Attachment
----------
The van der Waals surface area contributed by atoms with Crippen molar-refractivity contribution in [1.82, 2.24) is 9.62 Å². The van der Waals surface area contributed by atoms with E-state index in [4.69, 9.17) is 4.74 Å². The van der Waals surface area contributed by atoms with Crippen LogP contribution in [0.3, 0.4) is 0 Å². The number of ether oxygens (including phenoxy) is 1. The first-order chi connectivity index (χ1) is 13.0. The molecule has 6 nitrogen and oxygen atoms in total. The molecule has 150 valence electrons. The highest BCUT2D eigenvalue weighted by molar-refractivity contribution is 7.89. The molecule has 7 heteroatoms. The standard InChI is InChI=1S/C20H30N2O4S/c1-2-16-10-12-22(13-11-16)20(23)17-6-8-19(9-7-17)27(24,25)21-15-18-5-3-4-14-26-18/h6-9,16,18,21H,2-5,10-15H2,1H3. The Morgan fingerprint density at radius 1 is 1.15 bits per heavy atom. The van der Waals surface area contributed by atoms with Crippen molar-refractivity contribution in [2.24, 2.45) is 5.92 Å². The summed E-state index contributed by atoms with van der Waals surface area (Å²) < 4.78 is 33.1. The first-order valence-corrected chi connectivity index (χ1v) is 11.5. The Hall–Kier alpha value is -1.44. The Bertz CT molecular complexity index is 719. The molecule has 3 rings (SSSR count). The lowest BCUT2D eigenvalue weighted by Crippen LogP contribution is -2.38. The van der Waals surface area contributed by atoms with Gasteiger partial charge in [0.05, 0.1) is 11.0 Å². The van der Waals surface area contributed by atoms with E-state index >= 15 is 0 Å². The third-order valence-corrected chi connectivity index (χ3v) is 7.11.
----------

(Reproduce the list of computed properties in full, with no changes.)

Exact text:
The van der Waals surface area contributed by atoms with Crippen molar-refractivity contribution in [1.82, 2.24) is 9.62 Å². The van der Waals surface area contributed by atoms with E-state index in [4.69, 9.17) is 4.74 Å². The van der Waals surface area contributed by atoms with Crippen LogP contribution in [0.3, 0.4) is 0 Å². The number of ether oxygens (including phenoxy) is 1. The first-order chi connectivity index (χ1) is 13.0. The molecule has 6 nitrogen and oxygen atoms in total. The molecule has 150 valence electrons. The highest BCUT2D eigenvalue weighted by molar-refractivity contribution is 7.89. The molecule has 7 heteroatoms. The standard InChI is InChI=1S/C20H30N2O4S/c1-2-16-10-12-22(13-11-16)20(23)17-6-8-19(9-7-17)27(24,25)21-15-18-5-3-4-14-26-18/h6-9,16,18,21H,2-5,10-15H2,1H3. The Morgan fingerprint density at radius 1 is 1.15 bits per heavy atom. The van der Waals surface area contributed by atoms with Crippen molar-refractivity contribution in [2.24, 2.45) is 5.92 Å². The summed E-state index contributed by atoms with van der Waals surface area (Å²) < 4.78 is 33.1. The first-order valence-corrected chi connectivity index (χ1v) is 11.5. The Hall–Kier alpha value is -1.44. The Bertz CT molecular complexity index is 719. The molecule has 3 rings (SSSR count). The lowest BCUT2D eigenvalue weighted by Crippen LogP contribution is -2.38. The van der Waals surface area contributed by atoms with Gasteiger partial charge in [0.05, 0.1) is 11.0 Å². The van der Waals surface area contributed by atoms with E-state index >= 15 is 0 Å². The third-order valence-corrected chi connectivity index (χ3v) is 7.11.